July 3, 2017
“The Mediterranean diet, rich in plant-based foods, is associated with a variety of health benefits, including a lower incidence of dementia.
Now, researchers at the Lewis Katz School of Medicine at Temple University (LKSOM) have identified a specific ingredient that protects against cognitive decline: extra-virgin olive oil, a major component of the Mediterranean diet.
In a study published online June 21 in the Annals of Clinical and Translational Neurology, the researchers show that the consumption of extra-virgin olive oil protects memory and learning ability and reduces the formation of amyloid-beta plaques and neurofibrillary tangles in the brain — classic markers of Alzheimer’s disease.”
And here’s a short video about olive oil in general from the Americal Chemical Society…very interesting…
June 4, 2017
To pehaps no one’s surprise, there are lots of good things in rice bran. It’s not just a good source of fiber but also vitamins like thiamine, niacin and vitamin B6.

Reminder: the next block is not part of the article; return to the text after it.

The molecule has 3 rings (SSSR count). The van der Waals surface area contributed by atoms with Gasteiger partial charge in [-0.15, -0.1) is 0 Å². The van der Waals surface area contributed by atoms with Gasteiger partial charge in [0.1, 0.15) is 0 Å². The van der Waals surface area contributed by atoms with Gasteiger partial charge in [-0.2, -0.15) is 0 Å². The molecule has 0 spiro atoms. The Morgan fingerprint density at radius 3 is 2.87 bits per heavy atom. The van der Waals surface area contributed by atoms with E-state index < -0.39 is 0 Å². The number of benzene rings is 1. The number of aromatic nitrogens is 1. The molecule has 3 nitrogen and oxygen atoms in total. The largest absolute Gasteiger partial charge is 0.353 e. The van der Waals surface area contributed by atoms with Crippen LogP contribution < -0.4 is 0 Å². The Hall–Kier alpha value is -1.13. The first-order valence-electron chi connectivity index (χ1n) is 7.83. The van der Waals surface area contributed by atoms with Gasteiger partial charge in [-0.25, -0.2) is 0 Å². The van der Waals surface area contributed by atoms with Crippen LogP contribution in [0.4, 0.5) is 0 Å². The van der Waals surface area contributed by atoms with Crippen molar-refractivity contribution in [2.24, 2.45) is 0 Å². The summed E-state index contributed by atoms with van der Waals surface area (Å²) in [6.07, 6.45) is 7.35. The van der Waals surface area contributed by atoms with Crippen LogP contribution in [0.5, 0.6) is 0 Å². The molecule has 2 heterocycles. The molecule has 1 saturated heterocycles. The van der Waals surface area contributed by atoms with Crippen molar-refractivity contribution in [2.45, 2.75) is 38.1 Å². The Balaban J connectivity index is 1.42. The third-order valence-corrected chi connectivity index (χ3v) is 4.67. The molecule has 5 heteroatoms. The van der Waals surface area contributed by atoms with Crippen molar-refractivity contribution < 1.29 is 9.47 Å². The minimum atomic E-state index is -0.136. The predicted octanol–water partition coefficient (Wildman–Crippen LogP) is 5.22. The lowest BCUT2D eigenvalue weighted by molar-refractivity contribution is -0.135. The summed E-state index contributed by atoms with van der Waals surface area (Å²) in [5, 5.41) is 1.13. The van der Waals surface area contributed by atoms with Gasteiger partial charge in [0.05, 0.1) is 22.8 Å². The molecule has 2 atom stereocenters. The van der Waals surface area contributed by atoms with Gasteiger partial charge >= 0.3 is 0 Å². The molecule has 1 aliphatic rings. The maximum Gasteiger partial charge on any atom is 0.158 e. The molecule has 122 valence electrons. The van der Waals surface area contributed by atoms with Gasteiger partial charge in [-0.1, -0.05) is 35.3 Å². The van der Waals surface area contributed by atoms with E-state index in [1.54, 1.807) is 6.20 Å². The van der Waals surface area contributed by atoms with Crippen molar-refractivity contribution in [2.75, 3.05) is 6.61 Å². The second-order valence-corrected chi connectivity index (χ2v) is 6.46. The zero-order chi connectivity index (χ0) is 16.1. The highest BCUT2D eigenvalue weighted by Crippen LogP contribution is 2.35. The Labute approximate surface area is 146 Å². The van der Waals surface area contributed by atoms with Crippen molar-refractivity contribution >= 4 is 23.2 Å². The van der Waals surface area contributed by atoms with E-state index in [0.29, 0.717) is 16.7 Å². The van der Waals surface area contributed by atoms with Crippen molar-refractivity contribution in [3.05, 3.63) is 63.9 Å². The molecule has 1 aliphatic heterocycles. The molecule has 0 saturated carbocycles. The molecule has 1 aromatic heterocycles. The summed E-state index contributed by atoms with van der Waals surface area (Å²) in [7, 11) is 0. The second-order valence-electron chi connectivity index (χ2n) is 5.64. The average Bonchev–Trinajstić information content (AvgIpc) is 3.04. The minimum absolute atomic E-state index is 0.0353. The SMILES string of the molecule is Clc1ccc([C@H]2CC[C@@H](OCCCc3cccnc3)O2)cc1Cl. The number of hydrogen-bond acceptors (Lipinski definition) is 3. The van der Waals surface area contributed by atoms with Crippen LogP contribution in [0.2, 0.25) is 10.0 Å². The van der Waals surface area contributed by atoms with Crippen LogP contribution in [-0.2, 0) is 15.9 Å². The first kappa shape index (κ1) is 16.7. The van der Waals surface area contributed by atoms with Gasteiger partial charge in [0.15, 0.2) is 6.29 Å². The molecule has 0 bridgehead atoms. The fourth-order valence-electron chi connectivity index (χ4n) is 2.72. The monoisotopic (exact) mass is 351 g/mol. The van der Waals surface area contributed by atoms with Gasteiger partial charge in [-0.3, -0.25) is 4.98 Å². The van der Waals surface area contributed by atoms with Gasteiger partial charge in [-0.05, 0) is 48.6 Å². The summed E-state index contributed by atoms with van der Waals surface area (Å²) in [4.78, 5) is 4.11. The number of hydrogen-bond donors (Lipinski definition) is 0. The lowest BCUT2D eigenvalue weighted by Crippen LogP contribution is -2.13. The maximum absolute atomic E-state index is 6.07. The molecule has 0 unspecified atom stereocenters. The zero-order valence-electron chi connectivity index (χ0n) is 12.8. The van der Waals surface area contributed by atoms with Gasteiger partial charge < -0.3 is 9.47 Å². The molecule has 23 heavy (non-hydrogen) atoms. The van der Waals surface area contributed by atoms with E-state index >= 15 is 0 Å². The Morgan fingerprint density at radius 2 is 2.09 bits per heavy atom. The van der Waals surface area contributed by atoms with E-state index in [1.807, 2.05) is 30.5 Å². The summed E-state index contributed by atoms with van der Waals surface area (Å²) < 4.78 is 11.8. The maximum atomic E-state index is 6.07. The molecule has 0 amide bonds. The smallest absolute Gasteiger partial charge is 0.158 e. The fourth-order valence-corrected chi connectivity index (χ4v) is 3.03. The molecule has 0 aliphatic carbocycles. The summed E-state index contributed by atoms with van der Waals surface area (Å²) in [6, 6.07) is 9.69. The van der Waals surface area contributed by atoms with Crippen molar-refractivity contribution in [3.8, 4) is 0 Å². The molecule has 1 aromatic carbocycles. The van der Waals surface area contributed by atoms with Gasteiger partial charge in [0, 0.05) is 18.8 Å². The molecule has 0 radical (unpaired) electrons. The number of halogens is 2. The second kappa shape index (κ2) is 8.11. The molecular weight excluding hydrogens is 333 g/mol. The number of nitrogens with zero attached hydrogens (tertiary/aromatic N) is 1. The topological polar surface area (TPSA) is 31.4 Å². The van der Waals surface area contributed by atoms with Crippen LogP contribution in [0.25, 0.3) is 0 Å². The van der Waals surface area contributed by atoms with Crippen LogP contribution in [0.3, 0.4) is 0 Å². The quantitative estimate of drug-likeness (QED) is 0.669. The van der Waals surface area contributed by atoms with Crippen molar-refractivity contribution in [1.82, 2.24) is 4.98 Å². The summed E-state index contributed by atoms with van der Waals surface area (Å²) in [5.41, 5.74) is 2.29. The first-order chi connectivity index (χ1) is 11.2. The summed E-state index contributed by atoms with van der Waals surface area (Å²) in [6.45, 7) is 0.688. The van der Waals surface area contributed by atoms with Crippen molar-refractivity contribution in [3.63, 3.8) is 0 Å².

May 14, 2017
“A new study from the American Heart Association found that cinnamon stimulates antioxidant and anti-inflammatory systems and retards the body’s fat-storage process, thus lowering the risk of cardiovascular damage. One group of rats were given cinnamon supplements for 12 weeks in conjunction with a high-fat diet; the other group had high-fat foods with no supplement. The group that received cinnamon weighed less and had less belly fat and healthier levels of sugar, insulin, and fat in their blood than those that were not fed cinnamon. In addition, the animals that were given cinnamon had fewer molecules involved in the body’s fat-storing process and more antioxidant and anti-inflammatory molecules, which protect the body from the damages of stress.”
May 14, 2017
“In just a few years, there will be 9 billion people on the Earth. All those mouths will demand food – and especially animal protein. But the current waste produced by mass farming of beef, pork, chicken and other meats may prove unsustainable for a teeming, hungry human population. The solution could be bugs, many have argued. They have more nutritional “bang for the buck” – and they could help feed the growing masses, some food experts say.”
In a related note, the local paper today carried an article about the pending retirement of Dr. Tom Turpin, one of the best proponents of bugs (as food and otherwise). God speed, Tom and enjoy your retirement!